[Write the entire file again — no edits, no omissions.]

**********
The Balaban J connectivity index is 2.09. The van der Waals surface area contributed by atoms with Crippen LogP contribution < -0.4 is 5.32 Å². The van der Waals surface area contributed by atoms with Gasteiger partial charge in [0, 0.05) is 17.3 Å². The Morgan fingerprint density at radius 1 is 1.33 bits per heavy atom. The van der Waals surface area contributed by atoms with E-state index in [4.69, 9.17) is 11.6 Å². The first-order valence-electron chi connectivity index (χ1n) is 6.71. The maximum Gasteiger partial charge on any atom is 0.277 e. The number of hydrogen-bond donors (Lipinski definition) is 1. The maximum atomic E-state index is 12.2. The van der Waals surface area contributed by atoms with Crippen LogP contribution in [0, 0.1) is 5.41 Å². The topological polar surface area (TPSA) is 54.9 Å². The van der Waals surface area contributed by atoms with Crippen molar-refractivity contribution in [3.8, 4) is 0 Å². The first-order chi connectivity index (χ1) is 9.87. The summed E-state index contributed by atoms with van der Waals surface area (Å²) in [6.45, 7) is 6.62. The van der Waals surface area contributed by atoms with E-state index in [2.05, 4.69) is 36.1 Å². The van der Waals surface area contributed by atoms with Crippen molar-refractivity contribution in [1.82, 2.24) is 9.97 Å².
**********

The Balaban J connectivity index is 2.09. The van der Waals surface area contributed by atoms with Crippen LogP contribution < -0.4 is 5.32 Å². The van der Waals surface area contributed by atoms with Gasteiger partial charge in [0, 0.05) is 17.3 Å². The Morgan fingerprint density at radius 1 is 1.33 bits per heavy atom. The van der Waals surface area contributed by atoms with E-state index in [4.69, 9.17) is 11.6 Å². The first-order valence-electron chi connectivity index (χ1n) is 6.71. The maximum Gasteiger partial charge on any atom is 0.277 e. The number of hydrogen-bond donors (Lipinski definition) is 1. The maximum atomic E-state index is 12.2. The van der Waals surface area contributed by atoms with Crippen LogP contribution in [0, 0.1) is 5.41 Å². The topological polar surface area (TPSA) is 54.9 Å². The van der Waals surface area contributed by atoms with Crippen molar-refractivity contribution in [3.8, 4) is 0 Å². The first-order chi connectivity index (χ1) is 9.87. The summed E-state index contributed by atoms with van der Waals surface area (Å²) in [6.45, 7) is 6.62. The van der Waals surface area contributed by atoms with E-state index in [2.05, 4.69) is 36.1 Å². The van der Waals surface area contributed by atoms with Crippen molar-refractivity contribution in [1.82, 2.24) is 9.97 Å².